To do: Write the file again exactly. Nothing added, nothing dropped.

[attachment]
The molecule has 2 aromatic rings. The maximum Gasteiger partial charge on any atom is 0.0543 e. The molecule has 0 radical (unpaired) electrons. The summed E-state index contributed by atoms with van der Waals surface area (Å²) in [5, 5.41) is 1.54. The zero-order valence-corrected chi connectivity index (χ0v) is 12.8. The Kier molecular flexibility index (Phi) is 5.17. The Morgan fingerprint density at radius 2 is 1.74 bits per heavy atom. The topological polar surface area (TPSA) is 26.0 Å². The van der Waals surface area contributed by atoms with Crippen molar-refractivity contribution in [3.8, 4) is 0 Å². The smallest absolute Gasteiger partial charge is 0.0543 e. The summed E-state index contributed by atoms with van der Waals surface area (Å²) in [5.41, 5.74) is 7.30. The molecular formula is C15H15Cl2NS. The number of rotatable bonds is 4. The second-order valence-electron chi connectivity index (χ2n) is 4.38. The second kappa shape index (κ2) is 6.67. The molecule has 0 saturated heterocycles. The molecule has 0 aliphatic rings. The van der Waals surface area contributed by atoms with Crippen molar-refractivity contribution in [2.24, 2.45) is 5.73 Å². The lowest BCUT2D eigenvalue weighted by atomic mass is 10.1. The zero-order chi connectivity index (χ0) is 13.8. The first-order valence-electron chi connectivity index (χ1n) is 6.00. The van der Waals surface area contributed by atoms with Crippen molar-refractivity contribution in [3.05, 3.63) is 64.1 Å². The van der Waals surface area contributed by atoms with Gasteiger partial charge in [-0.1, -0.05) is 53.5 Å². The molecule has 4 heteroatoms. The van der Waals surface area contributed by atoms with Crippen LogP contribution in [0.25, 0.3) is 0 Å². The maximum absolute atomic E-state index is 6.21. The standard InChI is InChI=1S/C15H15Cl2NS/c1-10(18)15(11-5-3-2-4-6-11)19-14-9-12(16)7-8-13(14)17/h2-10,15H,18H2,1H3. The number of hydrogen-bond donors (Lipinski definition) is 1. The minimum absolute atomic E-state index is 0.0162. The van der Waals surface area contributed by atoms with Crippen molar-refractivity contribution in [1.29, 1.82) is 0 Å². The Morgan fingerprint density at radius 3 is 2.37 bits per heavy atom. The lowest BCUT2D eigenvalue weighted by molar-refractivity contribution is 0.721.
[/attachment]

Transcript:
The molecule has 2 aromatic rings. The maximum Gasteiger partial charge on any atom is 0.0543 e. The molecule has 0 radical (unpaired) electrons. The summed E-state index contributed by atoms with van der Waals surface area (Å²) in [5, 5.41) is 1.54. The zero-order valence-corrected chi connectivity index (χ0v) is 12.8. The Kier molecular flexibility index (Phi) is 5.17. The Morgan fingerprint density at radius 2 is 1.74 bits per heavy atom. The topological polar surface area (TPSA) is 26.0 Å². The van der Waals surface area contributed by atoms with Crippen molar-refractivity contribution in [3.8, 4) is 0 Å². The smallest absolute Gasteiger partial charge is 0.0543 e. The summed E-state index contributed by atoms with van der Waals surface area (Å²) in [5.41, 5.74) is 7.30. The molecular formula is C15H15Cl2NS. The number of rotatable bonds is 4. The second-order valence-electron chi connectivity index (χ2n) is 4.38. The second kappa shape index (κ2) is 6.67. The molecule has 0 saturated heterocycles. The molecule has 0 aliphatic rings. The van der Waals surface area contributed by atoms with Crippen molar-refractivity contribution in [2.24, 2.45) is 5.73 Å². The lowest BCUT2D eigenvalue weighted by atomic mass is 10.1. The zero-order chi connectivity index (χ0) is 13.8. The first-order valence-electron chi connectivity index (χ1n) is 6.00. The van der Waals surface area contributed by atoms with Crippen molar-refractivity contribution in [3.05, 3.63) is 64.1 Å². The van der Waals surface area contributed by atoms with Gasteiger partial charge in [-0.1, -0.05) is 53.5 Å². The molecule has 4 heteroatoms. The van der Waals surface area contributed by atoms with Crippen LogP contribution in [0.25, 0.3) is 0 Å². The maximum absolute atomic E-state index is 6.21. The standard InChI is InChI=1S/C15H15Cl2NS/c1-10(18)15(11-5-3-2-4-6-11)19-14-9-12(16)7-8-13(14)17/h2-10,15H,18H2,1H3. The number of hydrogen-bond donors (Lipinski definition) is 1. The minimum absolute atomic E-state index is 0.0162. The van der Waals surface area contributed by atoms with Crippen molar-refractivity contribution in [1.29, 1.82) is 0 Å². The Morgan fingerprint density at radius 3 is 2.37 bits per heavy atom. The lowest BCUT2D eigenvalue weighted by molar-refractivity contribution is 0.721.